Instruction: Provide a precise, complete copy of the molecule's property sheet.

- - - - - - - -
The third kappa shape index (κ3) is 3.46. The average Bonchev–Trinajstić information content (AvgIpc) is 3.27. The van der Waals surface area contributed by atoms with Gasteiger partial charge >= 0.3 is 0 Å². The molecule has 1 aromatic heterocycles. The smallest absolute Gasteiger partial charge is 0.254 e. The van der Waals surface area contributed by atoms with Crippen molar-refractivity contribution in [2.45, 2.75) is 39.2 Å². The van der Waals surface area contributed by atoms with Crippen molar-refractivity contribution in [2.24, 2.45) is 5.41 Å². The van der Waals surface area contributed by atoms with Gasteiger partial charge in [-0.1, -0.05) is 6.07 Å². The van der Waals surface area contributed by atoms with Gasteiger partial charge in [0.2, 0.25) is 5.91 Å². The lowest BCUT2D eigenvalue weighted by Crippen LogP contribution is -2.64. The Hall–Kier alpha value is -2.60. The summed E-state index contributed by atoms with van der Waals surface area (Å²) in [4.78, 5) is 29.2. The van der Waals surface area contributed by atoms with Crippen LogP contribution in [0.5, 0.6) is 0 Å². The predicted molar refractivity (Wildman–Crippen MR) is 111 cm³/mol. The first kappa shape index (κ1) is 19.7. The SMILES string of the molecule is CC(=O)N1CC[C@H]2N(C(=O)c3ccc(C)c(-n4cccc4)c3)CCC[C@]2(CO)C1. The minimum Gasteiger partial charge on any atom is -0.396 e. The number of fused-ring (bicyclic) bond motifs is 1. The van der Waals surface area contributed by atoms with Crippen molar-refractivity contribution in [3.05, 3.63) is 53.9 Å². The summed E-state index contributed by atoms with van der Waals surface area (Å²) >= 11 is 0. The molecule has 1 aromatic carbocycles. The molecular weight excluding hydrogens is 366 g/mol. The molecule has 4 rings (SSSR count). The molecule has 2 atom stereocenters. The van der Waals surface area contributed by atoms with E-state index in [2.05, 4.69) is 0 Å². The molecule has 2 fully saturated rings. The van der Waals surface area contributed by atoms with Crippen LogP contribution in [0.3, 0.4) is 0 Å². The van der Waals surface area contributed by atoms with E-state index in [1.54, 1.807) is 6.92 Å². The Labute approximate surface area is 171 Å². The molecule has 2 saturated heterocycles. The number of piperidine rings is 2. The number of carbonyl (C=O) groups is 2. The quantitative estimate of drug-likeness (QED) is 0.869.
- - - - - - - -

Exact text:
The third kappa shape index (κ3) is 3.46. The average Bonchev–Trinajstić information content (AvgIpc) is 3.27. The van der Waals surface area contributed by atoms with Gasteiger partial charge >= 0.3 is 0 Å². The molecule has 1 aromatic heterocycles. The smallest absolute Gasteiger partial charge is 0.254 e. The van der Waals surface area contributed by atoms with Crippen molar-refractivity contribution in [2.45, 2.75) is 39.2 Å². The van der Waals surface area contributed by atoms with Crippen molar-refractivity contribution in [2.24, 2.45) is 5.41 Å². The van der Waals surface area contributed by atoms with Gasteiger partial charge in [-0.1, -0.05) is 6.07 Å². The van der Waals surface area contributed by atoms with Gasteiger partial charge in [0.2, 0.25) is 5.91 Å². The lowest BCUT2D eigenvalue weighted by Crippen LogP contribution is -2.64. The Hall–Kier alpha value is -2.60. The summed E-state index contributed by atoms with van der Waals surface area (Å²) in [4.78, 5) is 29.2. The van der Waals surface area contributed by atoms with Crippen LogP contribution in [0.5, 0.6) is 0 Å². The predicted molar refractivity (Wildman–Crippen MR) is 111 cm³/mol. The first kappa shape index (κ1) is 19.7. The SMILES string of the molecule is CC(=O)N1CC[C@H]2N(C(=O)c3ccc(C)c(-n4cccc4)c3)CCC[C@]2(CO)C1. The minimum Gasteiger partial charge on any atom is -0.396 e. The number of fused-ring (bicyclic) bond motifs is 1. The van der Waals surface area contributed by atoms with Crippen molar-refractivity contribution in [3.05, 3.63) is 53.9 Å². The summed E-state index contributed by atoms with van der Waals surface area (Å²) >= 11 is 0. The molecule has 1 aromatic carbocycles. The molecular weight excluding hydrogens is 366 g/mol. The molecule has 4 rings (SSSR count). The molecule has 2 atom stereocenters. The van der Waals surface area contributed by atoms with E-state index in [2.05, 4.69) is 0 Å². The molecule has 2 fully saturated rings. The van der Waals surface area contributed by atoms with Crippen LogP contribution in [0.3, 0.4) is 0 Å². The van der Waals surface area contributed by atoms with E-state index in [1.54, 1.807) is 6.92 Å². The Labute approximate surface area is 171 Å². The molecule has 2 saturated heterocycles. The number of piperidine rings is 2. The number of carbonyl (C=O) groups is 2. The quantitative estimate of drug-likeness (QED) is 0.869.